Mark David Chapman, the man who killed John Lennon, told a parole hearing that he wanted “the glory”


Mark David Chapman, the man who killed Beatles legend John Lennon, was denied parole for the 11th time in a hearing last month after he said he shot Lennon for “glory,” according to a transcript of the hearing obtained by ABC News.

Chapman killed Lennon because he was “angry and jealous” of the way the Beatle lived and sought “fame” for himself, according to the transcripts.

“At the time, I thought he had all that money, that he lives in this beautiful apartment and that he likes music representing a more careful lifestyle, a more generous lifestyle,” Chapman said. parole board members. “It made me angry and jealous for the way I was living back then. There was jealousy in that. ”

Lennon died on December 8, 1980 after Chapman shot him outside his apartment building on the Upper West Side, hours after Lennon autographed an album.

When asked if anything in that thinking has changed over the past 40 years of his incarceration as to why he shot Lennon, Chapman said it boiled down to fame.

“It was just self-glory, period,” Chapman said. “It was nothing more than that. It boiled down to that. There are no excuses.

Chapman said he hadn’t bought the gun for more than three months before the shooting. He left his wife in Hawaii to come to New York, telling her he needed to meet again.

He had a list of three other potential targets in case Lennon didn’t work.

“I came up with all the famous people I could,” says the transcript.

One of the commissioners said, “You call it glory and some might call it infamy,” to which Chapman replied, “Infamy brings glory.”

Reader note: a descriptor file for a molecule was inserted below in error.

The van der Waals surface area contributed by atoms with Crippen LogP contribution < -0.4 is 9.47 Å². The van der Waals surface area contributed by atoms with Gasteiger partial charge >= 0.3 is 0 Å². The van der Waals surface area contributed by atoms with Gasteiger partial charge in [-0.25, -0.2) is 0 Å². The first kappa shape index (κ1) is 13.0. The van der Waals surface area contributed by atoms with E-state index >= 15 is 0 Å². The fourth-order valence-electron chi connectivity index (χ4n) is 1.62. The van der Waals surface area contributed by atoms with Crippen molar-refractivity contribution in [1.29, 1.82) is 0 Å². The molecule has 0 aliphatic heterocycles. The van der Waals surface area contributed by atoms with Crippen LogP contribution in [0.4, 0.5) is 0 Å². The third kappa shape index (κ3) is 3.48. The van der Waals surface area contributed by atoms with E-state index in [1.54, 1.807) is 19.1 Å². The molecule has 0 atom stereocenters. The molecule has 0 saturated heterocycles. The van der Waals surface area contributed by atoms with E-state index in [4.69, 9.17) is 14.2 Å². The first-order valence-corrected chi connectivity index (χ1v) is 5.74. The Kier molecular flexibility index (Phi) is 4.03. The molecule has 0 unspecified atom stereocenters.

This statement, it seems, sealed Chapman’s fate.

“During the interview, you said that you committed this murder to seek glory. You said “infamy brings you glory,” “said the panel’s decision denying parole. “This panel finds your statement disturbing. Your actions represented a perverse act. The fact that today, almost 40 years later, you can still talk about what you did as something that felt positive to you and that in your mind gave you “glory” back then , is worrying for this panel. ”

Had he been released, Chapman, who in prison became a devoted Christian, pledged to become an evangelist.

“Look how far down I have come, but yet God still loves me and cares about me and has given me purpose and meaning in my life. ”

Chapman concluded his plea with a long soliloquy and an apology to Yoko Ono.

“I just want her to know that she knows her husband like no one else and that she knows the kind of man he was. I did not do it. I just judged him from a book and murdered him. It was in a book. He was extremely famous. I didn’t kill him because of his character or the kind of man he was. He was a father. He was an icon. He was someone who was talking about things we can now talk about and that’s great. ” he said.

Chapman continued, “In the ’60s when you said the things he said, you were a creep. I remember I was 20 and being aware of the times and the press and the presidency and all that and what they look like. on anti-war people. Now we realize that Vietnam was a horrible mistake. It has to go and you put your life on the line back when you felt like this. He was the kind of man he was. I murdered him, to use your word earlier, because he was very, very, very famous and that’s the only reason and I was very, very, very, very seeking self-glory, very selfish. I want to add that and underline it greatly. an extremely selfish act. I’m sorry for the pain I caused her. I think about it all the time. ”

Julia Jacobo of ABC News contributed to this report.


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